Warp drive is a theoretical method of propulsion which may be capable of achieving speeds faster than the speed of light by means of manipulating space-time. The idea is to contract the space in front of you while expanding the space behind you, effectively moving your vessel from one point to another while not actually moving at all relative to your immediate surroundings. However, this is, so far as can be determined, something that can only exist as a math equation. One of the key components of such a drive would be what is called ‘exotic matter’, matter which demonstrates abnormal physical properties, specifically, matter with negative mass. This is something we can describe with numbers and use in math equations, but which, so far as we can determine, does not actually exist anywhere in the universe and perhaps cannot exist at all in physical reality. Its a bit like saying “I have two barrels of apples, one which has ten apples in it and one which has negative seven apples in it. So my total number of apples is three apples.” Except that you cannot actually have a barrel filled with a negative number of apples. Since this seems to be impossible, many physicists who like the idea of faster than light travel have been trying to find ways to make it work without the exotic matter, but their solutions to the equations involved have not all been proved. Even if we did find such a solution, that still doesn’t mean it would be at all possible to build such a drive.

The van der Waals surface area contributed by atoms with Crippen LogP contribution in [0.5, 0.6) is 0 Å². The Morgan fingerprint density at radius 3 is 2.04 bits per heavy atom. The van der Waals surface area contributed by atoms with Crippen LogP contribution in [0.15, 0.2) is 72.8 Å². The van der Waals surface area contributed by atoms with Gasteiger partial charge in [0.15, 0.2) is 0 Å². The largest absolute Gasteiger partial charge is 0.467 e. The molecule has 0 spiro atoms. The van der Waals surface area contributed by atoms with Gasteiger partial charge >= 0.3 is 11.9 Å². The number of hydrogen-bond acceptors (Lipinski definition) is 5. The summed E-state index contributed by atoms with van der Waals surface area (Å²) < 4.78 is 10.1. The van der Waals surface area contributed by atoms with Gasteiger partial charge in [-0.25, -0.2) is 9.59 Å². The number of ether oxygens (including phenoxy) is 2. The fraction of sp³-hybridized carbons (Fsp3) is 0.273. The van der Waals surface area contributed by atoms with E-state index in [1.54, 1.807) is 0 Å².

When it comes to the ‘energy’ required by such a drive, we are talking about mass-energy, which is what causes the bending of spacetime. Even in the best theoretical models you need a lot of energy to bend space like this (as well as the exotic matter). Some of the solutions to the equations suggest you might need to convert something like the entire mass of Jupiter into energy that you could move around in order to make this method work.

To understand warp drives, you have to understand spacetime.

In general relativity (our best, but still not perfect or totally correct, since it’s in fundamental discord with quantum mechanics), all objects move through spacetime, a 4D hypersurface which is hard to visualize, because we live in a 3D world, perceived through 2D. But the idea is that space and time are interconnected in a single surface that cannot be further decomposed into a combination of anything simpler. Since it’s so hard to visualize a 4D hypersurface, for the rest of this explainer, pretend spacetime is only a 2D surface, with 1 spatial dimension, and 1 temporal dimension.

GR comes in the forms of field equations (partial differential equations) that relate the distribution of matter and energy on the one hand, and the curvature of this spacetime surface on the other. In other words, spacetime is non-Euclidian (think of a warped or stretched sheet, e.g., with a depression or mountain in it), but can warp and bend and stretch and bend in untold number of ways

In GR, many kinds of geometries are *permissible* (meaning the equations *allow* it)

Your 2D spacetime sheet:

1. Could be flat everywhere

2. Could be curled up onto itself so that it forms a sphere. Like an ant walking around on a ball: they are traveling along a 2D surface, but the surface they move on is curled up on itself so by traveling straight the ant ends up where it started.

3. Could be flat everywhere but with a depression, a valley in a particular spot

4. That valley could be “infinitely steep” to the point where the fabric pinches off

5. Could have a mountain, the opposite of a depression / valley